November 4, 2003  
Volume 97, Issue 36  

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NEWS

Tuition freeze vs. deficit

By Marshall Bellamy
Gazette Staff

Shannon Lane/Gazette
I MUST BREAK YOU! Western’s version of Ivan Drago partakes in a physiology experiment.

Despite Ontario's newly discovered massive $5.6 billion deficit, post-secondary students in Ontario will probably not have to worry about "The Man" messing with the system.

During the provincial election, the Liberal Party of Ontario promised to freeze tuition for two years, re-regulate professional programs and adjust the Ontario Student Assistance Program.

Perry Chao, campaign manager for former Liberal finance critic Gerry Phillips, said in late September the Liberals have a budget plan which will account for a deficit of a maximum of $3 billion.

According to Linda Chairvesio, communications officer for Mary Anne Chambers, the Ontario Minister of Training, Colleges and Universities, the new Liberal government is still concerned with the state of post-secondary education in the province. "We do remain very committed to the election platform, like the tuition freeze," she said.

There is a deficit, but with only six months remaining in the fiscal year it is difficult to make any substantial changes, said Boni Fox Gray, media relations officer for the Ontario Ministry of Finance. "[The next year] will bring in a balanced budget and their agenda for positive change," she added.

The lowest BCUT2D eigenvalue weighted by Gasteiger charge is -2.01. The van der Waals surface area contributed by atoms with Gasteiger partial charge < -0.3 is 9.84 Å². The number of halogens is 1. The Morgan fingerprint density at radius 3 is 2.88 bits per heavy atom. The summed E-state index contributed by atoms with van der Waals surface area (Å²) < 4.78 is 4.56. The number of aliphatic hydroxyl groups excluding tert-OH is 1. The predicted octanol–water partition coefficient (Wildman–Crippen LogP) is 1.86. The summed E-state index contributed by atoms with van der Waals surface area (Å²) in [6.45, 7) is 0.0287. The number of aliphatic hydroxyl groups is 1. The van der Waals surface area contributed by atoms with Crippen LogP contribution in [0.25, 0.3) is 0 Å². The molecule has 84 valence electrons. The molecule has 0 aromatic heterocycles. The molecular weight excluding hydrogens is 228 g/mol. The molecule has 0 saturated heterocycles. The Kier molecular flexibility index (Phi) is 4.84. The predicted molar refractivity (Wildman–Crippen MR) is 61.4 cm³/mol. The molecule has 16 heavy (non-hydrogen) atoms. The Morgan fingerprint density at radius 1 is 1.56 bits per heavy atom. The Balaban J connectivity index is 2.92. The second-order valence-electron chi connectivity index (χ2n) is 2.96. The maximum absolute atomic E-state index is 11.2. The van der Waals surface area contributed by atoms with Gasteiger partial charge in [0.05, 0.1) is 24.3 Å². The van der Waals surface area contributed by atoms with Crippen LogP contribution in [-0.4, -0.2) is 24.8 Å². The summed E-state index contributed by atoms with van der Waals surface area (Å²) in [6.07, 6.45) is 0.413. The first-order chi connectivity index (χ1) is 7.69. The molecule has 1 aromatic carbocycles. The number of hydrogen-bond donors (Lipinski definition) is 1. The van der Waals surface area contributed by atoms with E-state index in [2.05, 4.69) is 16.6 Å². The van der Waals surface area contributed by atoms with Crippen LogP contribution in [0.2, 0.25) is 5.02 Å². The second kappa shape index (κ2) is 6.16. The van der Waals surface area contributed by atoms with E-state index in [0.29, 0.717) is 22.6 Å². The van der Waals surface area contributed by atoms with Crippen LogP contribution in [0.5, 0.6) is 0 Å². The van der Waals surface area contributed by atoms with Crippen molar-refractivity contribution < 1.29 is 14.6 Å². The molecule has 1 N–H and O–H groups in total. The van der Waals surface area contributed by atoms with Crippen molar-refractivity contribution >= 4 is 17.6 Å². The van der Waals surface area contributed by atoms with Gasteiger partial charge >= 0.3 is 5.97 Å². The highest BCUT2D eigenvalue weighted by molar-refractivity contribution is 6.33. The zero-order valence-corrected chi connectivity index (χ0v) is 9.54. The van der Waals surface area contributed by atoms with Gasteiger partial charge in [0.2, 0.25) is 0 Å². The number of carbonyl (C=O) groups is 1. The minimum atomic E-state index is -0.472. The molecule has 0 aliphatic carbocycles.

According to Fox Gray, the Liberals will immediately introduce bills to roll back corporate tax cuts, maintain personal income tax levels, eliminate the senior property tax credit and eliminate the tax credit for private schools when the provincial legislature reconvenes later this month.

The Liberals will put forth a plan to balance the budget for the 2004/05 fiscal year, she added.

"Throughout the campaign [the Liberals] emphasized plans that don't cost a lot of money," said Adam Spence, executive director of the Ontario Undergraduate Student Alliance, adding the promised tuition freeze will cost somewhere between $40 million and $80 million.

But Spence noted most groups interested in the state of universities in Ontario do not have a lot to worry about. "I would say it's optimistic in the long term."

 

 

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